The Boise Weekly editorial department was a ghost town at the tail end of last week. While part of our team made the trek to Sun Valley for the second annual Sun Valley Film Festival (see Review, Page 20), others journeyed to Austin, Texas, for the South by Southwest film and music festivals.
While BW's Josh Gross was checking out panels and exploring emerging bands at SXSW (see Noise News, Page 22), BW freelancer Marcia Franklin was sitting through a range of films, including Spark: A Burning Man Story, and TINY, which examines the so-called "tiny house" movement. Franklin also caught up with Peter Sagal from NPR's news quiz show Wait Wait... Don't Tell Me!, who talked about his new PBS television series on the Constitution and admitted to embracing over-zealous adoration from his fans.
"I want to be a piece of meat, frankly," said Sagal. "My dream is to have some beautiful young woman say to me, 'Shut up, stop talking; I just want to look at you.'"
For more coverage of SXSW and the Sun Valley Film Festival, head to boiseweekly.com.
While some BWers kicked it out of town, others held down the fort. BW Staff Writer Andrew Crisp swung by the opening of Bill Carman's new solo exhibit at Brumfield's Gallery March 16 in Hyde Park.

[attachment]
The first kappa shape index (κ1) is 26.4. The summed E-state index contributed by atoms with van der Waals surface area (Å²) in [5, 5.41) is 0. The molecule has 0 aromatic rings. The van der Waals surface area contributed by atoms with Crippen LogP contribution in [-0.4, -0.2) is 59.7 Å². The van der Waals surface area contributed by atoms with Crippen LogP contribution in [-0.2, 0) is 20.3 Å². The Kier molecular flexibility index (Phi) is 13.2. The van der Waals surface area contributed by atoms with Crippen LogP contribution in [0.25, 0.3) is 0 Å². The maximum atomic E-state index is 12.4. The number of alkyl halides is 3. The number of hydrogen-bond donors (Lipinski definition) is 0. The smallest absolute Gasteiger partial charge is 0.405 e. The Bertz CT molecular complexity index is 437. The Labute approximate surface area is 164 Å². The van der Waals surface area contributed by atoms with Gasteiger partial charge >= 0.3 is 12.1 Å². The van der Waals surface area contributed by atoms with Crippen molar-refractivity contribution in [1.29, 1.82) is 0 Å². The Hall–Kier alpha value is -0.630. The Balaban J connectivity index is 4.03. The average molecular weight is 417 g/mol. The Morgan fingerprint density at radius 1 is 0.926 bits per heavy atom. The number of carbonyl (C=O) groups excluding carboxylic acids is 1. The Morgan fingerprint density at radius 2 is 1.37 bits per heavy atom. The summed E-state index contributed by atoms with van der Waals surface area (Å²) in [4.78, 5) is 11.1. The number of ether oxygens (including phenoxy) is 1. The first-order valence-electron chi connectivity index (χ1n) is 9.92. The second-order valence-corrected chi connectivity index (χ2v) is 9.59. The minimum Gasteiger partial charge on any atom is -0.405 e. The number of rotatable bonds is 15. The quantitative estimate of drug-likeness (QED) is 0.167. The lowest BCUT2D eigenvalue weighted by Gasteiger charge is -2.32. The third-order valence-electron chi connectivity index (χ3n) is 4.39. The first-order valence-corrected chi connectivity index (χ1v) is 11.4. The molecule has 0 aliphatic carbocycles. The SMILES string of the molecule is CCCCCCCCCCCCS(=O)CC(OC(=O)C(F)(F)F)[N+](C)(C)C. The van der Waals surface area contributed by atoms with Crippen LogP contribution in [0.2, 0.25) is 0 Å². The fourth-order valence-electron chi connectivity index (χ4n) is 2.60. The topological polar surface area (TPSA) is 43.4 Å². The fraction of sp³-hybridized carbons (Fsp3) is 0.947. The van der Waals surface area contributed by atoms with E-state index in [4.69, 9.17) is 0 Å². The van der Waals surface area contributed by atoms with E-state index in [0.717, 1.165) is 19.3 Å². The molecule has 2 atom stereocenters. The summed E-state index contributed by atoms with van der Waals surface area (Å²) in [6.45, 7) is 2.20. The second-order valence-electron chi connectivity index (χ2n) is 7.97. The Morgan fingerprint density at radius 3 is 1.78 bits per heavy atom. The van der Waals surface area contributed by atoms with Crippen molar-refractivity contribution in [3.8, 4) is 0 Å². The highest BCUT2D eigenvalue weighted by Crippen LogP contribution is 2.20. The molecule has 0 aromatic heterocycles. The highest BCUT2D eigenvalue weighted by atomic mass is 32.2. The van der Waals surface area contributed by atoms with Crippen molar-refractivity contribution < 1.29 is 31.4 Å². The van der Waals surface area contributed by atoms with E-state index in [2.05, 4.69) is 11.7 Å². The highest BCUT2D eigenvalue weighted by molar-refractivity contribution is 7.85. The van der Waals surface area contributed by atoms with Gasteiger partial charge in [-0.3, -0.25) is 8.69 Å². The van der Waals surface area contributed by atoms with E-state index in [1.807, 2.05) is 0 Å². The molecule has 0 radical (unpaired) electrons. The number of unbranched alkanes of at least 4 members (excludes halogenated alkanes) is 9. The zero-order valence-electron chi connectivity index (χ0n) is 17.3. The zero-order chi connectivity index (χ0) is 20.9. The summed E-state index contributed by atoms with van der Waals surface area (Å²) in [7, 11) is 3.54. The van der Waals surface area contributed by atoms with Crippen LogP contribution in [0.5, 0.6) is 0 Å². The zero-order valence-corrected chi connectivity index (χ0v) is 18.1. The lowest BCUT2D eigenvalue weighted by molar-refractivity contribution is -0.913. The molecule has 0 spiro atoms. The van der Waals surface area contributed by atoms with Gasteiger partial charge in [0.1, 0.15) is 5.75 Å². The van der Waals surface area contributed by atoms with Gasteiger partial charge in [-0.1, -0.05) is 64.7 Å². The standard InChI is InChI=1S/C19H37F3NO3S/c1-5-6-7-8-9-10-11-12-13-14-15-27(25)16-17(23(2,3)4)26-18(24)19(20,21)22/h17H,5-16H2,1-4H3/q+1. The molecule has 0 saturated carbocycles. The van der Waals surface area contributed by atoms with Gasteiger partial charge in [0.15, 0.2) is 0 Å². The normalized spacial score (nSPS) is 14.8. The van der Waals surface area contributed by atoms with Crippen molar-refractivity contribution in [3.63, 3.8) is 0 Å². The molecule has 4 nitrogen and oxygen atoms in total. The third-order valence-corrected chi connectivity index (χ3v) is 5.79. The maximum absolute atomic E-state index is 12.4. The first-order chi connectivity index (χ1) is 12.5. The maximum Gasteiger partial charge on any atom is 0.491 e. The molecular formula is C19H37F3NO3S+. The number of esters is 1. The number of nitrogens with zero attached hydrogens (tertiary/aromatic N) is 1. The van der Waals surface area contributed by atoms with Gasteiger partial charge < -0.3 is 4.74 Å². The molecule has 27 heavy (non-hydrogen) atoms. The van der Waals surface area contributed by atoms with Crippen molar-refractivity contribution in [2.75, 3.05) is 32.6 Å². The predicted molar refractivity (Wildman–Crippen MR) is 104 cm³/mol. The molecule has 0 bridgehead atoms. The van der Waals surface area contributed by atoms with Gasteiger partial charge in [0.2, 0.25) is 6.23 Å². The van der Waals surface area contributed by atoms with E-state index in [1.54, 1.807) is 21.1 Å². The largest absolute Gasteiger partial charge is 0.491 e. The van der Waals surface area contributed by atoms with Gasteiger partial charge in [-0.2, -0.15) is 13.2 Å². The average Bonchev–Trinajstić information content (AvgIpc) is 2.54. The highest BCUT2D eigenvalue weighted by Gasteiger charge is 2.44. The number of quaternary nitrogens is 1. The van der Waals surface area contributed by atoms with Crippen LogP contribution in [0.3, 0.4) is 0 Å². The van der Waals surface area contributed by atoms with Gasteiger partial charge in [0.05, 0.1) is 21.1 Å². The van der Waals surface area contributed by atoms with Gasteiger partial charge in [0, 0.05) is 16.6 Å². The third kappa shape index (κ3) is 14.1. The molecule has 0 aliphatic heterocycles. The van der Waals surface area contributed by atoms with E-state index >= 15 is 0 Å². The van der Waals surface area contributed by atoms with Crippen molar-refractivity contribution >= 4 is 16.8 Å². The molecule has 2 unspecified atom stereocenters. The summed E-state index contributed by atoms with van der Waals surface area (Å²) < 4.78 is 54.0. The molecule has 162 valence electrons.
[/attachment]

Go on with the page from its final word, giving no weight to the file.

"In a small anteroom, Carman greeted both his Boise State students and fans as they asked questions and peered at the numerous pieces hung on the white walls," wrote Crisp. "The small room was cozy enough for visitors to circle through the items on display, then turn to Carman and ask a question."
Carman's work remains on display through April 28.
Later that evening, BW's Harrison Berry stopped by Ballet Idaho's Studio Series, a collection of four original dances choreographed by five Ballet Idaho dancers.
According to Berry, Ballet Idaho Artistic Director Peter Anastos prefaced the evening with a warning against the word "experimental," preferring to describe what the audience was about to see as "people at the beginning of their careers and positions of leadership."
"The evening ended with the epic-length The Hills in Orange and Black by James Brougham and Daniel Ojeda, with a beautiful score composed by Ben Kirby," wrote Berry. "The Hills opened with white-clad dancers observing the setting sun and growing tired and closed with a hearty cast leaping, indulging and cavorting in an exquisitely conceived shared-dream sequence titled 'Fires in the Hills of Mars.'"